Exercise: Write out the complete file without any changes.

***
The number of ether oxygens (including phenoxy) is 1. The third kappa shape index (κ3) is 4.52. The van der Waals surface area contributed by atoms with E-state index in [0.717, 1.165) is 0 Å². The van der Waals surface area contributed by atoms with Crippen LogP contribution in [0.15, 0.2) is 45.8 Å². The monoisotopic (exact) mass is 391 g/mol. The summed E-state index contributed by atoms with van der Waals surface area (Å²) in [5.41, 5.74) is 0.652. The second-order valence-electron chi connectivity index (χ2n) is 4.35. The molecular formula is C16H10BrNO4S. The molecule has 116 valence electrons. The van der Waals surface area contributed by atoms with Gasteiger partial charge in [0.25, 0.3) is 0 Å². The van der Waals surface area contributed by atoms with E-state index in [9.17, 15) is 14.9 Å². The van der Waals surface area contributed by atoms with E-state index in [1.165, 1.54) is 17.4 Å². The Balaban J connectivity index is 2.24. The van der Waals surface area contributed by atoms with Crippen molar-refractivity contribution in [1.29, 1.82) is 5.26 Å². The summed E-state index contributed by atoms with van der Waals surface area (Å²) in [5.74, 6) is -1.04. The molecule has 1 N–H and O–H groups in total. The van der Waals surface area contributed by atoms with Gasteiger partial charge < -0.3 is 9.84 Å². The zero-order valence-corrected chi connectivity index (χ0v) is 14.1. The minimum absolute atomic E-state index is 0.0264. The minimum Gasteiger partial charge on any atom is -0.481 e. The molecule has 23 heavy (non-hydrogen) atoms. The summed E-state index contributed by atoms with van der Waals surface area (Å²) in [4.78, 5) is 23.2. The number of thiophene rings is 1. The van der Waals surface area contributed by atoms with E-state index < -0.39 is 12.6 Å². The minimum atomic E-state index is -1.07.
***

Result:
The number of ether oxygens (including phenoxy) is 1. The third kappa shape index (κ3) is 4.52. The van der Waals surface area contributed by atoms with E-state index in [0.717, 1.165) is 0 Å². The van der Waals surface area contributed by atoms with Crippen LogP contribution in [0.15, 0.2) is 45.8 Å². The monoisotopic (exact) mass is 391 g/mol. The summed E-state index contributed by atoms with van der Waals surface area (Å²) in [5.41, 5.74) is 0.652. The second-order valence-electron chi connectivity index (χ2n) is 4.35. The molecular formula is C16H10BrNO4S. The molecule has 116 valence electrons. The van der Waals surface area contributed by atoms with Gasteiger partial charge in [0.25, 0.3) is 0 Å². The van der Waals surface area contributed by atoms with E-state index in [9.17, 15) is 14.9 Å². The van der Waals surface area contributed by atoms with E-state index in [1.165, 1.54) is 17.4 Å². The Balaban J connectivity index is 2.24. The van der Waals surface area contributed by atoms with Crippen molar-refractivity contribution in [1.29, 1.82) is 5.26 Å². The summed E-state index contributed by atoms with van der Waals surface area (Å²) in [5.74, 6) is -1.04. The molecule has 1 N–H and O–H groups in total. The van der Waals surface area contributed by atoms with Gasteiger partial charge < -0.3 is 9.84 Å². The zero-order valence-corrected chi connectivity index (χ0v) is 14.1. The minimum absolute atomic E-state index is 0.0264. The minimum Gasteiger partial charge on any atom is -0.481 e. The molecule has 23 heavy (non-hydrogen) atoms. The summed E-state index contributed by atoms with van der Waals surface area (Å²) in [4.78, 5) is 23.2. The number of thiophene rings is 1. The van der Waals surface area contributed by atoms with E-state index < -0.39 is 12.6 Å². The minimum atomic E-state index is -1.07.